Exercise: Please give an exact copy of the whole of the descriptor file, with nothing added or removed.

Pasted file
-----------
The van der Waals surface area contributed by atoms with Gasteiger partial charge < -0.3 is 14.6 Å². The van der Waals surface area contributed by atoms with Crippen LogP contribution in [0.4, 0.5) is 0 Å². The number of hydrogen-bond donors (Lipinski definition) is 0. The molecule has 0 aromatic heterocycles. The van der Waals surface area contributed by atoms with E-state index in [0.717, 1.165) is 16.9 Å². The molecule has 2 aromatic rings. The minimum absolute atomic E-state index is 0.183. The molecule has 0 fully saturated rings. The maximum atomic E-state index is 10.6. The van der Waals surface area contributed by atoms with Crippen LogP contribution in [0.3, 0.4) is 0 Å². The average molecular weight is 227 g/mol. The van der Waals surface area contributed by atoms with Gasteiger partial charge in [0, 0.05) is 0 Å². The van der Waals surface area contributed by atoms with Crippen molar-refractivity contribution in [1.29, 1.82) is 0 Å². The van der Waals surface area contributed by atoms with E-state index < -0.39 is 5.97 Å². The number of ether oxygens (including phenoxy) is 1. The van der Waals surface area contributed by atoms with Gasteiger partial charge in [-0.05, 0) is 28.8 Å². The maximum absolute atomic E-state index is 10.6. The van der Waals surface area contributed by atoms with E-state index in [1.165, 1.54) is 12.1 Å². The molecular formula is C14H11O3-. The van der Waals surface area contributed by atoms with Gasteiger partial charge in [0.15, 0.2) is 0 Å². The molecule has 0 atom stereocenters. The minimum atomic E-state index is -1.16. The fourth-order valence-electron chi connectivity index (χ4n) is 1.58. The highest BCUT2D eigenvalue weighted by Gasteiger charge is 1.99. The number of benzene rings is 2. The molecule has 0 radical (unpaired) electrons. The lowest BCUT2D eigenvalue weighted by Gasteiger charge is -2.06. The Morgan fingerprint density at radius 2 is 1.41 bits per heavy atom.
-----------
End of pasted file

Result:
The van der Waals surface area contributed by atoms with Gasteiger partial charge < -0.3 is 14.6 Å². The van der Waals surface area contributed by atoms with Crippen LogP contribution in [0.4, 0.5) is 0 Å². The number of hydrogen-bond donors (Lipinski definition) is 0. The molecule has 0 aromatic heterocycles. The van der Waals surface area contributed by atoms with E-state index in [0.717, 1.165) is 16.9 Å². The molecule has 2 aromatic rings. The minimum absolute atomic E-state index is 0.183. The molecule has 0 fully saturated rings. The maximum atomic E-state index is 10.6. The van der Waals surface area contributed by atoms with Crippen LogP contribution in [0.3, 0.4) is 0 Å². The average molecular weight is 227 g/mol. The van der Waals surface area contributed by atoms with Gasteiger partial charge in [0, 0.05) is 0 Å². The van der Waals surface area contributed by atoms with Crippen molar-refractivity contribution in [1.29, 1.82) is 0 Å². The van der Waals surface area contributed by atoms with E-state index < -0.39 is 5.97 Å². The number of ether oxygens (including phenoxy) is 1. The van der Waals surface area contributed by atoms with Gasteiger partial charge in [-0.05, 0) is 28.8 Å². The maximum absolute atomic E-state index is 10.6. The van der Waals surface area contributed by atoms with E-state index in [1.165, 1.54) is 12.1 Å². The molecular formula is C14H11O3-. The van der Waals surface area contributed by atoms with Gasteiger partial charge in [0.15, 0.2) is 0 Å². The molecule has 0 atom stereocenters. The minimum atomic E-state index is -1.16. The fourth-order valence-electron chi connectivity index (χ4n) is 1.58. The highest BCUT2D eigenvalue weighted by Gasteiger charge is 1.99. The number of benzene rings is 2. The molecule has 0 radical (unpaired) electrons. The lowest BCUT2D eigenvalue weighted by Gasteiger charge is -2.06. The Morgan fingerprint density at radius 2 is 1.41 bits per heavy atom.